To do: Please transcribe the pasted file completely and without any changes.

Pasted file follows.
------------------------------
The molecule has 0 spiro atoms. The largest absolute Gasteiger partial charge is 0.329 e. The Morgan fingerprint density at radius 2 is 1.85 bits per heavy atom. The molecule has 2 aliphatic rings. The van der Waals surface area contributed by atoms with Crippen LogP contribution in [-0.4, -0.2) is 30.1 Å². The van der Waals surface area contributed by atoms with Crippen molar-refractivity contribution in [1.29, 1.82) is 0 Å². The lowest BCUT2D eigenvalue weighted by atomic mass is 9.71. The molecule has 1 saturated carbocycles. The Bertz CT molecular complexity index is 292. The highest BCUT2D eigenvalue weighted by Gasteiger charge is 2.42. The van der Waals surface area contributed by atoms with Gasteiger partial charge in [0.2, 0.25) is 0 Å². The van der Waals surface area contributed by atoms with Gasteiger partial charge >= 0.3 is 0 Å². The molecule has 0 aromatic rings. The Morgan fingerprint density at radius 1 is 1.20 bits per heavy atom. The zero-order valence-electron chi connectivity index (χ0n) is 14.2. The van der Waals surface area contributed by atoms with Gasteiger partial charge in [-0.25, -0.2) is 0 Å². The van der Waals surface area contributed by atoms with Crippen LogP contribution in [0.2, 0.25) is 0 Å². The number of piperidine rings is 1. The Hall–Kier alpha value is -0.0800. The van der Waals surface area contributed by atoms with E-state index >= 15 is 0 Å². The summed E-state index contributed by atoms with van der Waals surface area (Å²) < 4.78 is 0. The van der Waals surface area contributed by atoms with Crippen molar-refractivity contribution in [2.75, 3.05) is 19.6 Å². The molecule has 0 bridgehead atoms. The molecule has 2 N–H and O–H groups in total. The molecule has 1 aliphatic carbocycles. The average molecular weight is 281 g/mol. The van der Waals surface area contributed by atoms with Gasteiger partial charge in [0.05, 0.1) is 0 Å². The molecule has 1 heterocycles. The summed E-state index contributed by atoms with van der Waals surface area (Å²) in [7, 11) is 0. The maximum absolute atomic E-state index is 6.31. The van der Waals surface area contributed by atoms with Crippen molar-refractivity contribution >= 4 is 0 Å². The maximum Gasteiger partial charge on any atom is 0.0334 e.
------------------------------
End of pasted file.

The molecule has 0 spiro atoms. The largest absolute Gasteiger partial charge is 0.329 e. The Morgan fingerprint density at radius 2 is 1.85 bits per heavy atom. The molecule has 2 aliphatic rings. The van der Waals surface area contributed by atoms with Crippen LogP contribution in [-0.4, -0.2) is 30.1 Å². The van der Waals surface area contributed by atoms with Crippen molar-refractivity contribution in [1.29, 1.82) is 0 Å². The lowest BCUT2D eigenvalue weighted by atomic mass is 9.71. The molecule has 1 saturated carbocycles. The Bertz CT molecular complexity index is 292. The highest BCUT2D eigenvalue weighted by Gasteiger charge is 2.42. The van der Waals surface area contributed by atoms with Gasteiger partial charge in [0.2, 0.25) is 0 Å². The van der Waals surface area contributed by atoms with Gasteiger partial charge >= 0.3 is 0 Å². The molecule has 0 aromatic rings. The Morgan fingerprint density at radius 1 is 1.20 bits per heavy atom. The zero-order valence-electron chi connectivity index (χ0n) is 14.2. The van der Waals surface area contributed by atoms with Gasteiger partial charge in [-0.25, -0.2) is 0 Å². The van der Waals surface area contributed by atoms with Crippen LogP contribution in [0.2, 0.25) is 0 Å². The number of piperidine rings is 1. The Hall–Kier alpha value is -0.0800. The van der Waals surface area contributed by atoms with E-state index >= 15 is 0 Å². The summed E-state index contributed by atoms with van der Waals surface area (Å²) < 4.78 is 0. The van der Waals surface area contributed by atoms with Crippen molar-refractivity contribution in [2.75, 3.05) is 19.6 Å². The molecule has 0 bridgehead atoms. The molecule has 2 N–H and O–H groups in total. The molecule has 1 aliphatic carbocycles. The average molecular weight is 281 g/mol. The van der Waals surface area contributed by atoms with Gasteiger partial charge in [0.05, 0.1) is 0 Å². The molecule has 1 heterocycles. The summed E-state index contributed by atoms with van der Waals surface area (Å²) in [7, 11) is 0. The maximum absolute atomic E-state index is 6.31. The van der Waals surface area contributed by atoms with Crippen molar-refractivity contribution >= 4 is 0 Å². The maximum Gasteiger partial charge on any atom is 0.0334 e.